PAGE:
After consideration, the judge allowed this line of questioning but told me I must answer with a simple “yes” or “no.” This went on for some time as the attorney one at a time held up rubber, flesh-colored likenesses of male and female genitalia. Mixed in were some fairly strange items like a fork and spoon with penis-shaped handles and a box of breast-shaped pasta. I couldn’t see where this was leading, and I suspected the attorney just wanted to have some fun. I was able to answer “yes” or “no” for each item—until he showed me a rather peculiar but nevertheless lifelike dildo.
When I saw it, I said, “Yes and no.”
He asked, “Could you please clarify your answer?”
I responded, “Yes to its shape being a true depiction, and no to its being purple.” The courtroom erupted in laughter, and the judge ended that line of questioning.
These trials went on for months. Some closing orders were obtained, but many businesses reopened soon after, rearranging their stock or altering their floor plans. The regulations were asking to be circumvented by the way they were written. Aside from difficulties with the law itself, it seemed the city attorneys didn’t fully understand the reality of the times. For instance, their knowledge of the modern strip club was clearly based on 1940s burlesque movies. They kept asking inspectors about “showtimes,” when in fact, strip clubs ran performances around the clock. City attorneys also referred to exotic dancers as “employees.” But dancers typically paid club owners to dance, deriving their income solely from tips.
The hope was to break up the concentration of adult theaters, bars, and video stores in the Times Square/Forty-Second Street area and send them to the city’s fringes—far away from tourists.
What the industry considered compliance, the city saw as skirting the intent of a law, which I think both sides would agree was poorly worded. By this time, except for the mayor, who was frustrated but undeterred, I don’t believe that anyone, city attorneys and inspectors included, still took the project seriously. After an all-hands inspection effort and numerous trials with very few wins for the city, the adult establishment zoning regulations were amended in 2001 to patch their many loopholes. Some businesses survived by doing no more than reconfiguring their layouts or relocating to other sections of the city. But many more—indeed, most—simply vanished. In the 1970s, over a hundred adult businesses could be found in Times Square. Today, only a handful remain. Peep-O-Rama, a mainstay of the Deuce since 1950, was buried under Bank of America Tower. Show World, once known as the McDonald’s of Sex, nixed its nude dancing girls and in 2004 closed down its performance space entirely to make way for the Laugh Factory’s “Family Friendly” comedy.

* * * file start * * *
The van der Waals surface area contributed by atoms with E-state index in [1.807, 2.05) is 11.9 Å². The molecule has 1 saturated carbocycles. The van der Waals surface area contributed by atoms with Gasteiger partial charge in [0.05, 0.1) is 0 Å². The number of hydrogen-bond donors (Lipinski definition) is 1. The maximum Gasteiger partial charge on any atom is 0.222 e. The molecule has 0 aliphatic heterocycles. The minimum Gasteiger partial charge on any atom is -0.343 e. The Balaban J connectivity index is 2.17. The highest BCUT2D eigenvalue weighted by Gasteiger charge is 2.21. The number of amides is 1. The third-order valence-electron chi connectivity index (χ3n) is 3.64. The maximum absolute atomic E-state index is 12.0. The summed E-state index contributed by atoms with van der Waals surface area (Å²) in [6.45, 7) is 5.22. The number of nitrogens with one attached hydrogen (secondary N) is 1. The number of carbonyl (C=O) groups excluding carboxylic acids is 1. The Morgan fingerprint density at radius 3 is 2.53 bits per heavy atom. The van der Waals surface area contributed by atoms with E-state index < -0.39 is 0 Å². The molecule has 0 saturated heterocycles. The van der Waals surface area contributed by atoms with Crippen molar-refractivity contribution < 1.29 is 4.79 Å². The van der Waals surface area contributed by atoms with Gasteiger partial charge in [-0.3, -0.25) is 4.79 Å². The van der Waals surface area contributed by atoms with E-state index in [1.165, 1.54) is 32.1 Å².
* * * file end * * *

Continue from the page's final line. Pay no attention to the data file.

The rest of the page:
Looking at Times Square and Forty-Second Street today, you can see that Giuliani got his wish. Disney did come, turning the New Amsterdam Theatre into its base of operations, as did others. The new tenants of the New Times Square are happy, but the people living and working there aren’t. And just what is the New Times Square? The pimps and drug dealers are gone. Now we have body-painted topless women and bedraggled Elmos posing for photos and then shaking down tourists for tips. The inexpensive lunch counters and mom-and-pop stores are gone as well. They’ve been replaced with national chain restaurants and corporate franchises. Many New Yorkers think the clean-up went too far, so far as to sterilize. Some natives avoided the area when it was seedy, and some still avoid it today, but for different reasons—namely, the bland restaurants, overpriced stores, and hordes of tourists who seem drawn to the lifeless diorama it’s become. It may not be New York City, but it’s what Rudy Giuliani wanted.